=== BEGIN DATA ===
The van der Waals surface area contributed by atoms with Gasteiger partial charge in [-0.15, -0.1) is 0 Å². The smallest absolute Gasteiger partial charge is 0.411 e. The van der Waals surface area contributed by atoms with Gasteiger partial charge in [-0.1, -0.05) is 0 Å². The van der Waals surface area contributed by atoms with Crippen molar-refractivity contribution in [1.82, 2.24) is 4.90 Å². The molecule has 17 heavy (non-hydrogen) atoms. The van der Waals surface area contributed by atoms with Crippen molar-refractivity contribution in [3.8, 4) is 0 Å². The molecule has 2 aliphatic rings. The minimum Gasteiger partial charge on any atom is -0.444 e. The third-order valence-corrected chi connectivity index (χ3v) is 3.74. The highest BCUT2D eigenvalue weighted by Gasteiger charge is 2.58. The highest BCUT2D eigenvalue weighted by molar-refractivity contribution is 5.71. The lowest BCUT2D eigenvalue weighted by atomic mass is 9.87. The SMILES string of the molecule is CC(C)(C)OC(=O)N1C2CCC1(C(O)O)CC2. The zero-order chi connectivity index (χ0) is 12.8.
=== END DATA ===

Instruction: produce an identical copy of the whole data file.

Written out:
The van der Waals surface area contributed by atoms with Gasteiger partial charge in [-0.15, -0.1) is 0 Å². The smallest absolute Gasteiger partial charge is 0.411 e. The van der Waals surface area contributed by atoms with Gasteiger partial charge in [-0.1, -0.05) is 0 Å². The van der Waals surface area contributed by atoms with Crippen molar-refractivity contribution in [1.82, 2.24) is 4.90 Å². The molecule has 17 heavy (non-hydrogen) atoms. The van der Waals surface area contributed by atoms with Crippen molar-refractivity contribution in [3.8, 4) is 0 Å². The molecule has 2 aliphatic rings. The minimum Gasteiger partial charge on any atom is -0.444 e. The third-order valence-corrected chi connectivity index (χ3v) is 3.74. The highest BCUT2D eigenvalue weighted by Gasteiger charge is 2.58. The highest BCUT2D eigenvalue weighted by molar-refractivity contribution is 5.71. The lowest BCUT2D eigenvalue weighted by atomic mass is 9.87. The SMILES string of the molecule is CC(C)(C)OC(=O)N1C2CCC1(C(O)O)CC2. The zero-order chi connectivity index (χ0) is 12.8.